Candelas is the only community to share property lines with the former Rocky Flats Nuclear Weapons Plant.
From 1952 to 1992 the Rocky Flats Plant was a United States nuclear weapons production facility.
When the plant closed 2,600 pounds of plutonium was unaccounted for.
On September 11, 1957, a massive plutonium fire occurred and almost caused the evacuation of all of Denver.
The accident released plutonium into the surrounding environment, causing irreparable damage.
In 1959, barrels of radioactive waste were found to be leaking into an open field.
This was not made publicly known until 1970 when wind-borne particles were detected in Denver.
From 1967 to 1970 Dow Chemical attempted to clean up damage
caused by the leaking barrels, but they actually caused substantial
additional releases of plutonium on site.
Dr. Carl Johnson, Jefferson County health director from 1973 to 1981,
directed numerous studies on contaminationlevels and public
health risks. Based on his conclusions, Johnson opposed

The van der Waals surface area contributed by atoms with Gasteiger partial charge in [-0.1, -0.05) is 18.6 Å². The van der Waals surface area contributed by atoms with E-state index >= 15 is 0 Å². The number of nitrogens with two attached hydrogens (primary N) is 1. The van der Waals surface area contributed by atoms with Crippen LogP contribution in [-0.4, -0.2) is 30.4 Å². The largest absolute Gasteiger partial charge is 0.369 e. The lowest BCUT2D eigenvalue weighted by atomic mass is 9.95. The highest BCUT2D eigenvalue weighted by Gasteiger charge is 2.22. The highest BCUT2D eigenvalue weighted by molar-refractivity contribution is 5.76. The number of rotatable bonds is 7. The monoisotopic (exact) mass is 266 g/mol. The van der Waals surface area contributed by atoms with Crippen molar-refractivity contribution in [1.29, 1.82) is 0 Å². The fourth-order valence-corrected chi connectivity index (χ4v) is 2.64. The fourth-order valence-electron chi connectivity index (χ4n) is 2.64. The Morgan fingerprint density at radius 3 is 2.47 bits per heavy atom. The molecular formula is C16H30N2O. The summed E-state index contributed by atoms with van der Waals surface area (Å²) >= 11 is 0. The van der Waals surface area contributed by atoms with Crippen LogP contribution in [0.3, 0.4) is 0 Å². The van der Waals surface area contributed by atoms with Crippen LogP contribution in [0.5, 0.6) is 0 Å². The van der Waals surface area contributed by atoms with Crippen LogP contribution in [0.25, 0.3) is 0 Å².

housing development near Rocky Flats. He was fired.
On June 6, 1989 the FBI and EPA raided the facility.
They discovered numerous violations of federal
anti-pollution laws, including contamination
of water and soil.
In 1992, Rockwell, the plant’s management company, pled guilty to environmental
crimes and paid an $18.5 million fine. This was the largest fine
for an environmental crime to that date.
The half-life of the most common radioactive isotope or form of the element released, Pu-239, is 24,000 years.
Plutonium waste will continue to harm the environment and people in the area for thousands of years.
**All of the information on these slides can be found in the resources compiled on this site.
The primary sources are Wikipedia and Nuclear physicist/Expert in the process of manufacturing
nuclear weapons, Tom Cochran’s analysis of some of the practices at Rocky Flats for the class-action
lawsuit, Merilyn Cook et al vs. Rockwell International Corporation and the Dow Chemical Company.